Washington Black

By Esi Edugyan

The Short Take:

Excellent story about a child field slave who is chosen as the manservant of an eccentric naturalist and inventor, and the adventures that ensue. At times disturbingly brutal, it’s also filled with great wonder.

Why?

Life that begins on a sugar plantation in Barbados is bound to be laden with pain, humiliation, and fear. Eleven-year-old George Washington Black, called Wash, knows this well. His only refugee is Big Kit, a large, fierce woman whose protection comes with its own set of risks.

Wash is a brilliantly drawn character and his evolution over the course of Edugyan’s novel is full of thoughtful evaluations of his surroundings, exceptional understanding of others, and growing self-awareness. His transformative journey begins when he becomes the manservant of the plantation owner’s brother, Christopher Wilde. Wilde treats him more as an assistant and servant than as a slave; and their relationship continues to evolve.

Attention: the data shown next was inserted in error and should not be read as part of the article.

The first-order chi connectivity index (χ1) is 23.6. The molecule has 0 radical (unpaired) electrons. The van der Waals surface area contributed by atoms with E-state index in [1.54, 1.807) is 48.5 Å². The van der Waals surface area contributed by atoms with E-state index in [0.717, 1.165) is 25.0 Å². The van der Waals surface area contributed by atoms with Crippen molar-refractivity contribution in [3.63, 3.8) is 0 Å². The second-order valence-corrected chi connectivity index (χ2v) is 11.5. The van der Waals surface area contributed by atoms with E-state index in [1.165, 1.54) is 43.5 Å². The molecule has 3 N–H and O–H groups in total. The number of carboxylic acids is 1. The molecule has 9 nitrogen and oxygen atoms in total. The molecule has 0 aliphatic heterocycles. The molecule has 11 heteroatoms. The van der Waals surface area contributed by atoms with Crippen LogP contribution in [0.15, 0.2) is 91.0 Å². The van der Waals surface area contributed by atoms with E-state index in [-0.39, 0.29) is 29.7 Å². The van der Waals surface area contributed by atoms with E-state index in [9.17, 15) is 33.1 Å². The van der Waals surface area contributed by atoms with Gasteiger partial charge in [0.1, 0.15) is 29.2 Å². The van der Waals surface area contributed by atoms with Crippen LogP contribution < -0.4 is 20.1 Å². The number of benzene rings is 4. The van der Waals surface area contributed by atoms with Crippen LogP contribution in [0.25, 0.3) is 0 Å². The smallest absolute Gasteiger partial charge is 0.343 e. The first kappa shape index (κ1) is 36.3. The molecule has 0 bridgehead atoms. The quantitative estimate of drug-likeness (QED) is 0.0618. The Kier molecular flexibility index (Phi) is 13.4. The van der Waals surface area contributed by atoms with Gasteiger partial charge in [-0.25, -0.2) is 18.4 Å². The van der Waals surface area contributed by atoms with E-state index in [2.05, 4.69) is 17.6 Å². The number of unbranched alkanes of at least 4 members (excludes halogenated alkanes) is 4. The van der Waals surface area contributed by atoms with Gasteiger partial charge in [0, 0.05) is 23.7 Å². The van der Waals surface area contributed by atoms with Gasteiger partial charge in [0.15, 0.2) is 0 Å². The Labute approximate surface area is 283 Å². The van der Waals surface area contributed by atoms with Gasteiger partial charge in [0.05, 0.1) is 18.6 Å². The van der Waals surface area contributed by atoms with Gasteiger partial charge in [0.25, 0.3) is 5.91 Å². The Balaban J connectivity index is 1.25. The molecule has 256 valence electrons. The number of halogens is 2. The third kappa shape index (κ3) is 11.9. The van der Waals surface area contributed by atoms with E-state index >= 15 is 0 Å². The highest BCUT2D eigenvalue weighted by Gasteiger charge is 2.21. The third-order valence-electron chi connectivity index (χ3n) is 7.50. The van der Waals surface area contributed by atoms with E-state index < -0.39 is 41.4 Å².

When a tragedy strikes that could end Wash’s life, Wilde initiates an escape that sends them on a remarkable journey which includes stark arctic wilderness and Moroccan deserts. However, don’t be misled by the cover art. This no Around the World in 80 Days.

Despite all the unexpected opportunities that come Wash’s way, fear of recapture is never far away. Even as he strives for true freedom, he recognizes that as a black man his world will always be limited, his talents largely unrecognized. All Edugyan’s prose sings, but in Wash she has created a soul that sings as well.

A Little Plot:

Young Wash Black is made the manservant of Christopher Wilde. When Wilde discovers Wash’s artistic talent, he becomes much more and his universe begins to change and expand, not unlike a hot air balloon.

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